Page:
A series of rolling sickouts for several months by teachers across the Detroit Public Schools system culminated on Monday, Jan. 11, with the closure of virtually every school. The sickouts continued during the rest of the school week, while hundreds of teachers and supporters marched on DPS headquarters in Detroit and at the state Capitol building in Lansing, Mich.
The teachers’ actions brought into sharp focus the crisis facing teachers, staff and students in public schools throughout the city and the deplorable conditions these workers and youth face.
More than a half-billion dollars in debt, DPS has been run for years by a state-appointed emergency manager who has usurped the elected school board in all decision making. Teachers, who have taken pay and benefit cuts, are severely understaffed. They often have 50 or more students in a class, with not enough textbooks and amid dreadful conditions.
Teachers and students in crowded classrooms huddle in jackets because of inadequate heat in dilapidated buildings with crumbling infrastructure, often containing black mold and other toxins. Fungi growing on the walls and rodent infestations are not uncommon. Bathrooms, with many of their fixtures missing or broken, have no toilet paper. Supplies are short or nonexistent. Even Mayor Mike Duggan saw a dead mouse and “deeply disturbing” conditions when he made a media show out of touring some of the schools on Jan. 12, the day after 64 schools were closed due to teacher sickouts.
Detroit schools lost 84,000 students, or two-thirds of DPS enrollment, between 2005 and 2012. This was largely due to lack of jobs and the mortgage foreclosure crisis, which struck this majority African-American city with fraudulent subprime home loans, coupled with the proliferation of private charter schools and the opening up of suburban school districts to rob Detroit of many of its highest-achieving students.
Gov. Rick Snyder, a capitalist and reactionary, appointed an emergency manager who took the city of Detroit into bankruptcy. The emergency manager, appointed under a law that guarantees the payment of debt service to the banks, placed the Detroit Public Schools into unpayable bonds.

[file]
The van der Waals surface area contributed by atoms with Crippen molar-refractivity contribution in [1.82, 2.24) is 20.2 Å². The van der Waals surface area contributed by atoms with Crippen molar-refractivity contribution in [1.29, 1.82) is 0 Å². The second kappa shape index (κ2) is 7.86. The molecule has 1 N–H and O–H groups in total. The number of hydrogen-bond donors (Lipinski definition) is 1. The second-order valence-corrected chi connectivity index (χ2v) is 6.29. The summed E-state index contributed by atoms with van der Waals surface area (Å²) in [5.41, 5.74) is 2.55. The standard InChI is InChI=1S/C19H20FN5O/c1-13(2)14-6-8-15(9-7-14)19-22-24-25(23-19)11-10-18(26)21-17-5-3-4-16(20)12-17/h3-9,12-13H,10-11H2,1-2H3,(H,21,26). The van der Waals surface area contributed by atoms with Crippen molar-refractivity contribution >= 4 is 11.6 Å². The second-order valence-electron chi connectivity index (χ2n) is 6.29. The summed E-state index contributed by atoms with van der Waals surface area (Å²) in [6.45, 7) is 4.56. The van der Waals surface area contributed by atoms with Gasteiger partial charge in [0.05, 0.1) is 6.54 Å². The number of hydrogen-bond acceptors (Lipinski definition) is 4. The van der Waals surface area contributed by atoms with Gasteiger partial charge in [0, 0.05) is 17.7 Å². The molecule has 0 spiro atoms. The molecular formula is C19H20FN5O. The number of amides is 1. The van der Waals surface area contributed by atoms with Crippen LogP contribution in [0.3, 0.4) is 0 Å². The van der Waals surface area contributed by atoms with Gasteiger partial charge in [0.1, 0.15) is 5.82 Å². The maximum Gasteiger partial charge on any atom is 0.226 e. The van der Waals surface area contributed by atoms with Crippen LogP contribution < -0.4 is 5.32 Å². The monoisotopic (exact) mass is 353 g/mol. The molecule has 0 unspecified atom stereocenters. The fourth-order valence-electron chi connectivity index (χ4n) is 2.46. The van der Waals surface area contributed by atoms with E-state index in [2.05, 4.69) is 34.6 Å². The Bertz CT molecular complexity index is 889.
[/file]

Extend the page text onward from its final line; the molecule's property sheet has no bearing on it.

No. 1 priority: Pay the banks
Today, the number one item in the DPS budget is loan repayment and debt service to the banks and financial institutions. In February, the debt service is set to skyrocket (“balloon”), with the total debt up 74 percent from last year and with debt payments representing a whopping 97 percent of DPS’s payroll costs. Debt payments of 10 percent of payroll costs are considered alarming.
Snyder is now under fire for sitting on information and failing to take action while the children and residents of Flint, Mich. — Flint’s EM when that crisis started is the current DPS emergency manager! — have been poisoned by lead and other toxic metals in the city’s water system.
Snyder’s $715 million solution to the DPS crisis? Make up a new system that is debt-free, alongside the current one, to manage the schools where debt is paid down. However, the caveat is that the schools will continue to be run by a board dominated by Snyder appointees. Detroit schools will not return to control by an elected board until 2017, and even then the elected board will be barred from choosing a superintendent.
In addition, the new school board will have no oversight over the many charter schools which have proliferated in Detroit or over the Education Achievement Authority, a special district that manages “underperforming schools.” The EAA has been riddled by corruption and failed to provide students even a minimum education.
Mass actions by teachers, after years of complaints that went nowhere, have finally brought this crisis to the light of day. Teachers, parents, students and community members, including the elected Detroit School Board in exile, continue to fight the state for control of the Detroit schools and an end to the financial crisis and austerity that have brought suffering to so many.